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Are you a fiction or non-fiction reader?  When did the read you become an avid reader?  Have you tried your hand at writing?  If you are a published writer, did you publish the first thing you wrote or did you have several discarded novels lying around before you finally got it "right?"


  1. There's nothing wrong with writing a fun ride. I can't weave words together like a poet either.
    The first full novel I ever wrote sat in a drawer for thirty years. I pulled it out, decided I really liked the characters, and rewrote it. That story became my first published book.
    So if I can do it, anyone can!

  2. Please don't ever quit! I love your blog and your hilarious sense of humor. And, by the way, my son is now in that stage - "I thought I knew what I wanted to do with my life, but now not so sure" - happens to everyone :)

  3. Robin
    Why in the world would you want to write fiction when you write about the real stuff with such compelling emotion???? Perhaps you could transfer that emotion to a fictional character and perhaps not. That is the reason I rarely read fiction. Yawn. You can describe what you see from a window and I stay with you. From what you describe, I am able to absorb your emotions and add it to my own. That is what I expect from a book. You naturally have that ability. It flows. Do I think I'm a critic? Nope, just someone who has read, read, read my whole life.

  4. I know how you feel. I went for three years...then quit. I chose Journalism as a major (because I liked to 'write'), then found that it was about much more than writing.

    Truth be told, though, seeing what's passing for "journalism" today, I'm glad I didn't finish. I'd hate to have to be churning that dreck out.

    Stick to what you know and enjoy. If, for now, that's's o.k, I enjoy reading your stuff :)

  5. Alex ~ Thank you for sharing your story. Good to know that you can shelve a project for a good long time, and tackle that beast again when you are ready!

    Judy ~ My posts went through a stage of Not Very Often when I was seriously not feeling well. You can see two years of that in my sidebar. Now, I am really working at feeling better. Writing often is part of that process. Your son will figure things out.... if by no other way than trying out a bunch of junk jobs that help him narrow his path toward what he wants.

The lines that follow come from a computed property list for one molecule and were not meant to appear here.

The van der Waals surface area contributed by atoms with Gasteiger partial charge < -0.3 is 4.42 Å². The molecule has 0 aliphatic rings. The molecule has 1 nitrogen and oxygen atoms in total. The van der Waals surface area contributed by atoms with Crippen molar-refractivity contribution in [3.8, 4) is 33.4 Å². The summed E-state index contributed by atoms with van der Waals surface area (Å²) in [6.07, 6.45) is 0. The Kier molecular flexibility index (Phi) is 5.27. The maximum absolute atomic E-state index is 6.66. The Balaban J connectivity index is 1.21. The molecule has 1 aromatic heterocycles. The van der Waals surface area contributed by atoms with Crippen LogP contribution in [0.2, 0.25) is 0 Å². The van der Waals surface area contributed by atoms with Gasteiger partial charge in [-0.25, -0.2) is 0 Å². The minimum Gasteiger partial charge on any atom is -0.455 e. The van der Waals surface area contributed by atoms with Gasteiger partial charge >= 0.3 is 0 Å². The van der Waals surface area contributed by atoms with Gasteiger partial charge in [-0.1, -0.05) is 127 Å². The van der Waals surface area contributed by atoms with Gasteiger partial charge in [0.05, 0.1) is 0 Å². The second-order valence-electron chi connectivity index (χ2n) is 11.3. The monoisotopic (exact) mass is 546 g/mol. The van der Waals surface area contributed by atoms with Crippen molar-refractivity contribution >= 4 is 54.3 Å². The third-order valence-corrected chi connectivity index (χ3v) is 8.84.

Manzanita ~ That is a really lovely thing to say. More so, since I know you are not a word mincer or compliment giver if you don't mean it sort of person.

    Mark ~ I hear what you are saying about what has happened to journalism as a medium. It is a bit heartbreaking, no? And, yes, blogging is working for me now. I am glad that I am making a handful of people happy. That is enough:)

  6. My major in college was political science, and now I'm an English teacher. Go figure.

    I started a book a couple years ago, and I'm probably 80% done. I know the ending too, but I'm stalled. I'll have time this summer, so my plan is to make one more final push to finish. We'll see.

    When I look back through my blog, I realize how much writing I've actually done. It may not be fiction, but I've enjoyed it.

  7. Hi Robin,

    It seems you have more of a leaning towards writing fiction. I sense some frustration in how your fiction writing will pan out. Yet, having read your posting, I believe there's enough inspiration within this that makes me think you can just let it flow. All parts of your story can intertwine.

    I'm glad you use your blog postings as practice in your writing prowess. Indeed, it can be a most positive resource. Your passion for the written word will continue to motivate you.

    I have no preference for either fiction or non-fiction. Actually, I haven't read much in the way of full books recently. For reasons beyond my comprehension, perhaps it's desperation, but a number of writers, aspiring and published, send me manuscripts and ask for my opinion.